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Re: mammal mystery
>John Bois wrote:
>> Increasing size doesn't mean thriving; it means increasing size.
>Thriving is precisely what increasing size means. Animals living in an
>environment that can support greater size get bigger. It's been a simple
>fact since the Paleozoic. Being satisfied with the statement that
>"increasing size means increasing size" is somewhat less than a bold
>> If you
>> ask me, a group of species which keeps no really small things (moussize)
>> among their members is doomed.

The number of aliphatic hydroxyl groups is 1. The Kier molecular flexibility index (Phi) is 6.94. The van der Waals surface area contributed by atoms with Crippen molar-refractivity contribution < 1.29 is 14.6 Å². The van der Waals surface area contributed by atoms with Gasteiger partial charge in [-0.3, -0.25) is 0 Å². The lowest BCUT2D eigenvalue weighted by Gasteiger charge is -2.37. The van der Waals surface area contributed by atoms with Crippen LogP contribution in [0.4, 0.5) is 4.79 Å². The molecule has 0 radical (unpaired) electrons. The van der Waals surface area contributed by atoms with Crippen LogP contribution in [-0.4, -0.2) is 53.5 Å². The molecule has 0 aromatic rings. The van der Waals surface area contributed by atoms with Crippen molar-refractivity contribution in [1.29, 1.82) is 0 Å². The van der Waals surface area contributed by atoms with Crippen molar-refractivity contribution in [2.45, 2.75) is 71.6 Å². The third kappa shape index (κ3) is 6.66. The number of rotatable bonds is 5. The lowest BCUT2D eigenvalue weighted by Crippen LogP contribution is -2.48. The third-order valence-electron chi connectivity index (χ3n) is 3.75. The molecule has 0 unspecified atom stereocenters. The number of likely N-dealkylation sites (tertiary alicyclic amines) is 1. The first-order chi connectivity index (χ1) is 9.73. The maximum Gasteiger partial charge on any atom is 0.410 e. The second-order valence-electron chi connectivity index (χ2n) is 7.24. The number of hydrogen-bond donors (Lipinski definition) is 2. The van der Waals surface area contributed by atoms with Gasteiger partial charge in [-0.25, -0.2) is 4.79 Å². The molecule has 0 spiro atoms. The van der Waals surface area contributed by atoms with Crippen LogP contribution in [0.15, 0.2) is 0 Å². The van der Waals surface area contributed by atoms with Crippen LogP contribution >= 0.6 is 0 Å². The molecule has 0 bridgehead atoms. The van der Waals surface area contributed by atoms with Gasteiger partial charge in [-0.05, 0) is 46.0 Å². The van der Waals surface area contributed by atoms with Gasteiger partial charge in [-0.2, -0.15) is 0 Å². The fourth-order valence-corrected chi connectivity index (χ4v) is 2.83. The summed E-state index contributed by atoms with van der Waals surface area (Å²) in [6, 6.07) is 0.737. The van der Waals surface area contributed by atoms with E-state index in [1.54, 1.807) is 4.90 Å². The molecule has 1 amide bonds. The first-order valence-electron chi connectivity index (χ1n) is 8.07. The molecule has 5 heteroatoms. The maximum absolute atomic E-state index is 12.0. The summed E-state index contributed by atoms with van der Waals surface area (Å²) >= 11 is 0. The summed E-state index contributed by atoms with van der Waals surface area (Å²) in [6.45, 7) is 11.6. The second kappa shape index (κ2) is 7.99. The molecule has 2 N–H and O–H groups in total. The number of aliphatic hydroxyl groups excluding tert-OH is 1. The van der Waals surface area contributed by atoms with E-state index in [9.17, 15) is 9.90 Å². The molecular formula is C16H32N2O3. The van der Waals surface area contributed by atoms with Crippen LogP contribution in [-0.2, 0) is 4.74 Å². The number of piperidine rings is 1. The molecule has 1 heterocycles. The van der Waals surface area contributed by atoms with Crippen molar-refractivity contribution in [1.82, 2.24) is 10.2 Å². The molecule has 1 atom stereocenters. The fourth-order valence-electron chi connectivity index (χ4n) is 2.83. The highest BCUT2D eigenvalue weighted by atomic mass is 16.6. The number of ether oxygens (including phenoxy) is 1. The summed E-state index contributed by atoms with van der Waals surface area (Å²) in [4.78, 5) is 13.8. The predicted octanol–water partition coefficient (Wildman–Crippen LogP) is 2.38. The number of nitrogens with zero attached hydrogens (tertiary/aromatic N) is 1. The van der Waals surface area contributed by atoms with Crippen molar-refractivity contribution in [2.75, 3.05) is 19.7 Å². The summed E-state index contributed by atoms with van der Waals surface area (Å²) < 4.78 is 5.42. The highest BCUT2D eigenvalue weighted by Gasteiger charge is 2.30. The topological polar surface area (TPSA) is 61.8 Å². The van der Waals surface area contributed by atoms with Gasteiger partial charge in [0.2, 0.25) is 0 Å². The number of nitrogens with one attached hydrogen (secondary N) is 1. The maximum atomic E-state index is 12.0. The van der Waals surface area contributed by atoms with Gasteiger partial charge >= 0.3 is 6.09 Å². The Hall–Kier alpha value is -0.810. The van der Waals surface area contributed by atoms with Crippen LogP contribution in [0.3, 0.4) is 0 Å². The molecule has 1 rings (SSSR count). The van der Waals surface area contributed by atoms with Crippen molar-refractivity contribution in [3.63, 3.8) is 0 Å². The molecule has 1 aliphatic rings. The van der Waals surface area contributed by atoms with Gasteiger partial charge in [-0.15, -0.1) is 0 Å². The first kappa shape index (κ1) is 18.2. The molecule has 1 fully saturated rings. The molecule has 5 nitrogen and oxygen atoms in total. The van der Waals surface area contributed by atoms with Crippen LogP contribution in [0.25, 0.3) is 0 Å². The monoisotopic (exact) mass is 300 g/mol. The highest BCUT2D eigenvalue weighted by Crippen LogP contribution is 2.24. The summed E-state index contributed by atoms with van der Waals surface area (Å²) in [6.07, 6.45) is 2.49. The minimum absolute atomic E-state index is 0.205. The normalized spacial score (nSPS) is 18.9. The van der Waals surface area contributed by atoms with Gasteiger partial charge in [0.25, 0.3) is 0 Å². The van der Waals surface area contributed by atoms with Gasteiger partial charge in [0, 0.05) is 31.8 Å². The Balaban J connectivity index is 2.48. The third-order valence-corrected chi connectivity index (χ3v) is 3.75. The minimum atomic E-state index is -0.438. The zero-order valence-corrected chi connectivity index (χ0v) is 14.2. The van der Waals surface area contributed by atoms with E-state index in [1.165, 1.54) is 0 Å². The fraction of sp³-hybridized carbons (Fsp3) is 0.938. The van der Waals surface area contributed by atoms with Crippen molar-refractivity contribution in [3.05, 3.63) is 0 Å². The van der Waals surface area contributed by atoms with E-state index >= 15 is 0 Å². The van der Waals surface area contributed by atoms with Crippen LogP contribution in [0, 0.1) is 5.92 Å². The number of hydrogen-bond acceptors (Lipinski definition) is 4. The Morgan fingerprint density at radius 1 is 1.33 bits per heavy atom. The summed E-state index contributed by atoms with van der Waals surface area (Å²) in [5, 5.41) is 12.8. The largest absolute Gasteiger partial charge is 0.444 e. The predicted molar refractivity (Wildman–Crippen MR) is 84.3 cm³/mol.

Rhinos are probably the most successful order of large mammals in
history. I'm not aware of any mouse-size rhino remains.
>Can you be serious? A "group of species" is referred to as a "genus." Do
>you mean that elephants are doomed because there are no mouse-sized
>elephants? Are we doomed because there are no mouse-sized hominids?
>> Dinosaurs were bipedal. This hampered them in close cover where things
>> suc as mammals, snakes and lizards had an advantage of close-to-the-ground
There may have been less cover than there is now. Didn't grasses
only make an appearance very late in the dinos' reign?
>Many, many dinosaurs were not bipedal. Even assuming they were, what's
"The more television I watch, the more I wonder why I'm not already
supreme ruler of earth." --Dogbert